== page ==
IMG_0327    Winter 2017 Newsletter

The Horse Sanctuary at Stonegate Farm

Horses Need Your Help!

Our mandate is to provide therapeutic riding and other horse experiences for children and adults with special needs, and to rescue, rehabilitate, and re-home horses at risk of neglect, abuse or slaughter. People Helping Horses Helping People.

The Horse Sanctuary is 100% volunteer-run. all money raised goes directly to helping our horses and our special-needs clients

This winter, The Horse Sanctuary is home to 12 rescued horses. Two are ready to be re-homed, but the other ten will be with us for the rest of their lives, too old or infirm to find adoptive homes. Some work in our therapeutic riding program, helping children and adults with disabilities like Autism, Cerebral Palsy, Alzheimers, Spinal cord injury and more.

No Government Funding

Horse rescues receive no government funding. As a registered charity, The Horse Sanctuary is able to provide tax receipts for donations, but we are entirely self-financed. The fees charged for therapeutic riding help off-set our costs, but represent less than 40% of our annual operating budget. Those who cannot afford to pay, are not charged for our services. And while the therapeutic programs run for seven months of the year, the school horses and rescues must be fed and cared for year-round.

Rising Costs

When we opened our doors in 2007, a bale of hay cost $2.50. Since then, costs have skyrocketed as high as $7 a bale in drought years, and $4.50 is the standard selling price. Round bales have gone from $30 to $60 or more. Prices for grain and supplements, vet and farrier care and hydro have all increased as well.

Why Horses Need Us

Most people assume that all horses are owned by rich people and that an animal as magnificent and beloved as the horse would never be neglected or abused. So it comes as a shock to learn that tens of thousands are slaughtered for meat exports every year and countless tens of thousands more are left to suffer lives of hidden neglect.

Our rescue horses have many stories to “tell:”

An Old Horse Story

It’s disturbing that some horse owners are prepared to “dump” a horse once it reaches a certain age. Once he can’t compete at the highest levels or put in the trail miles demanded of him, the older horse is discarded. This might mean being warehoused in a bad pasture or low-quality “boarding” facility without adequate food, veterinary or farrier care. It might mean “re-homing” through auction or a “horse free to good home” ad that most often leads to a kill buyer’s trailer and the slaughter house. Delusions of “retirement” homes where the old horse can serve as a cherished companion to younger horses are just that. Delusions. Very few such homes exist, and most discarded senior horses meet with a bad end.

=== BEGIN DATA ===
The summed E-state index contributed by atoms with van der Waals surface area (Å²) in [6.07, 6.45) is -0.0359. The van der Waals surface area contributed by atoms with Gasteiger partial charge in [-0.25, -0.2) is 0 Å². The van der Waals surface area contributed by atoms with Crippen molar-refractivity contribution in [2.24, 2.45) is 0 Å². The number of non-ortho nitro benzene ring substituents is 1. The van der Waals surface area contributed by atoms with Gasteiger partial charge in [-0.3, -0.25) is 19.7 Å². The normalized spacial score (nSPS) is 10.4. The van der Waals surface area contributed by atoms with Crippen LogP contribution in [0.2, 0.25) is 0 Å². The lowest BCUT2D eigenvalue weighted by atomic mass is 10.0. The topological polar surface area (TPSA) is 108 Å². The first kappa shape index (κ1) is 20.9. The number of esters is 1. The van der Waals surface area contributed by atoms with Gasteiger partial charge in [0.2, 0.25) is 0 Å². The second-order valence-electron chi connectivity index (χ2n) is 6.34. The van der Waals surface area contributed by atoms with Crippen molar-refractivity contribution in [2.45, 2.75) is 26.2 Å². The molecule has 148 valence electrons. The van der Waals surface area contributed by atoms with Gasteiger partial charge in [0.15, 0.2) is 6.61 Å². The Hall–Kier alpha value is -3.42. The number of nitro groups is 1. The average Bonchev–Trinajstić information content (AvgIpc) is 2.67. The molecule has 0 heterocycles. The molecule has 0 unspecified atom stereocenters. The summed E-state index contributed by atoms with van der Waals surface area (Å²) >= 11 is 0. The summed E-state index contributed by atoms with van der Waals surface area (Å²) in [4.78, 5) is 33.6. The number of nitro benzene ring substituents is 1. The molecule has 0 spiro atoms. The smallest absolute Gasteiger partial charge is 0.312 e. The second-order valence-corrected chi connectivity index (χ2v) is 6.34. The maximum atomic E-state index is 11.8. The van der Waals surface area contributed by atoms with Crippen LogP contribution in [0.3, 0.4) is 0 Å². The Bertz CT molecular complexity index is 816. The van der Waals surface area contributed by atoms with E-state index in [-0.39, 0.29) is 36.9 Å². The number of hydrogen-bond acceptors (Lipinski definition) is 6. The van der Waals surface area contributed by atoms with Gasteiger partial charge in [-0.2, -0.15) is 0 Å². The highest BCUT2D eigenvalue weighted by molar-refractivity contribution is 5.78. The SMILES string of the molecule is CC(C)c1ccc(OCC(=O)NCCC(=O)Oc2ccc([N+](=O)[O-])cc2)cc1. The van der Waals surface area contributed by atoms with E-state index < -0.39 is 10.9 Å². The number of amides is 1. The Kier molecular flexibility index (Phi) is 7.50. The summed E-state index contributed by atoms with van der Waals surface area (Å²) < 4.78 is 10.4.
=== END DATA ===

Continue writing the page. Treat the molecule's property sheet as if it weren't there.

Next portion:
Melvin Portrait

Some end up at sanctuaries like ours. Each of the school horses in our therapeutic riding program is a senior, but still with much to give. For our program, advanced age can be a bonus – a horse with much experience and wisdom may make the perfect partner for a vulnerable rider with disabilities.

 

Injuries and Illness

Some horses have the bad luck to suffer career-ending injuries or chronic illnesses that make them unsuitable for work. Often, these horses require expensive maintenance to keep them comfortable. Many end in the same downward spiral of neglect or slaughter as the old ones.

The Horse Sanctuary is currently home to three such horses:

Havana, a retired polo pony who was a star of our therapeutic riding program was recently diagnosed with Wobbler’s. This neurological disorder (in Havana’s case likely linked to arthritis) causes a loss of coordination, making the horse unsafe to ride. Havana is enjoying retired life.

Taffy came to us with debilitating founder – a painful condition of the foot which may cripple a horse or force humane euthanasia. We are fortunate that our highly skilled farriers – T & T Farrier Services – have offered to provide Taffy with the corrective shoeing she will require for the rest of her life to make her pain-free.

New tricks for an older lady

Sophie is a sweet pony in her twenties, blind in one eye from uveitis. Her lack of sight has made Sophie nervous of new situations and unsafe under saddle. But she LOVES to be groomed and fussed over.

Overbreeding, Bad Training, Ignorance and more

Every year, more horses are bred than can possibly find good homes. Many are low quality horses produced to satisfy a human’s ego, with no thought to producing a quality riding partner or improving a breed. Some unscrupulous breeders admit to breeding more horses than they can sell, hoping to produce a “star.” They are willing to ship the “extras” directly to the slaughter house.

Horses branded as dangerous, un-rideable or “crazy” have been ruined by bad trainers or poor riders. Sadly, it’s the horse that pays the price for human ignorance. Once labelled “bad,” a horse has little hope of finding a decent home.

Some horses land in terrible situations through sheer human ignorance.  A filly ended up in our care – at death’s door at the age of 7 months – starved and sick with little will to live.  Never receiving proper nutrition or health care, she nearly lost her life. These horses and many more like them need our help, and we need yours.

How you can donate:

Use PayPal on our website: www.thehorsesanctuary.org

E-transfer: stonegatefarm@gmail.com

Mail: The Horse Sanctuary, 1090 Warminster Side Road RR3 Coldwater ON L0K 1E0